Much ado has been made of these few words in Apple’s iPhone SDK:
Apple is asserting it can not only control what software runs on its devices, but what that software was created with. Steve Jobs has claimed this is to keep out bad applications that result from cross platform frameworks. I wonder what the Mozilla Firefox developers think of that…
Let’s get one thing straight – Jobs doesn’t care about application quality, only quantity. In the recent OS 4.0 event Jobs claimed 285,000 apps in the app store, I doubt he filtered out the iFart clones. 50,000 games next to a chart showing the Nintendo DS at a mere 4,321.
Why the focus on the numbers? Because of this number: 1 Billion. Apple is launching an advertising network iAd, and is touting 1 Billion ad impressions per day. That is a very strong number for advertisers who are trying to capture the hip new doesn’t-watch-tv, doesn’t-read-magazines crowd. If Apple can get an exclusive lock on these people, they can charge much, much more than anyone else.
Enter Mono, Java, and Flash. These technology share one thing in common that scares Apple and threatens this advertising river of money. Each of these let developers write their app once and deploy it to multiple devices with minimal effort. Traditionally, developers would spend many hours porting an application across APIs and SDKs, and even more hours maintaining multiple ports. This leads to most developers picking one platform to focus on, and ignoring the rest.
If you told a developer for the same level of effort they can sell their application to all devices, who would turn it down? All the locked exclusive applications that lead to those 1 Billion ad impressions would dissolve away. Most smart phone hardware is the same – big touch screen, or big touch screen with keyboard. The iPad has a dozen competitors ready at the start, and doesn’t have the time lead of its older brother iPhone. If the majority of applications are available for any device, what is left to compete on but price?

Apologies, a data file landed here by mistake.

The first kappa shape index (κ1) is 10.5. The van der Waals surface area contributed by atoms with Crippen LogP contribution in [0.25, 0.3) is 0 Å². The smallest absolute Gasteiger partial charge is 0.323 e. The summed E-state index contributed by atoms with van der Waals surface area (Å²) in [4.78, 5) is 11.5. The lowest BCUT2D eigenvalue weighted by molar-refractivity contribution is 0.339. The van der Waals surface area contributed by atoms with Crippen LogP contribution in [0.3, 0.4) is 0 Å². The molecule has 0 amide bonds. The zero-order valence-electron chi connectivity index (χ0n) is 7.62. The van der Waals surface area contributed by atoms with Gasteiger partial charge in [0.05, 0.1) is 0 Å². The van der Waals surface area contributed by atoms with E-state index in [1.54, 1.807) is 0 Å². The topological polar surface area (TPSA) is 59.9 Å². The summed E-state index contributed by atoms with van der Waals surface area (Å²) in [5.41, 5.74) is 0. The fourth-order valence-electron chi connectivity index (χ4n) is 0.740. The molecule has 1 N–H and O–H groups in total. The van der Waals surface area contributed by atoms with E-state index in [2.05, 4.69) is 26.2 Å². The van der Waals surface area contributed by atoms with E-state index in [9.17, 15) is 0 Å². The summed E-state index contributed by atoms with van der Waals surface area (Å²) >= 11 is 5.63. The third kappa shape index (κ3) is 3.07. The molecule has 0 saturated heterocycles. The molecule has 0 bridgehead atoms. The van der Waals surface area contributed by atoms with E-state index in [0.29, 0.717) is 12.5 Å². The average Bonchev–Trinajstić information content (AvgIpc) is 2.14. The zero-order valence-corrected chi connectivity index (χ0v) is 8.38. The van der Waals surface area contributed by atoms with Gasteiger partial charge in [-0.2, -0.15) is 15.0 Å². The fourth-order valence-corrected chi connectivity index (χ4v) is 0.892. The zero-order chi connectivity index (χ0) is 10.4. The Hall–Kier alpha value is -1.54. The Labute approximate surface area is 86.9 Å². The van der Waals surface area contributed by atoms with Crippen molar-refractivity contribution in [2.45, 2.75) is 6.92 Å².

Mono, Java and Flash aren’t toothless hobby projects either, they are backed by Novell, Oracle, and Adobe – three amigos not afraid of a fight. Can Apple get away with this move remains to be seen, but let’s not kid ourselves that the market will factor in. For every developer that abandons Apple 50 more will take their place, and the majority of consumers will not understand nor care. It’s easy to throw up a red herring like flash banner ads and claim that’s what will happen if flash is allowed on the iPhone.
If Apple gets their way the damage won’t be felt for a few years. We’ll look back at a stagnant mobile device world and wonder what happened. It will be no different than Microsoft knocking off Netscape, and giving us 5 years of IE6. Innovation happens when there is healthy competition.
What I’d really love to see is someone create a tool that converts Objective-C and iPhone SDK apps to other platforms. Developers of existing iPhone apps can run this tool on their code which would convert it to say, Java and Android, build it, make some tweaks, and start selling it in the Android Marketplace.
Then we’ll see if Apple will go the next step and claim it owns the right to anything you create with Apple tools.
04-13-2010 9:56 PM
Michael C. Neel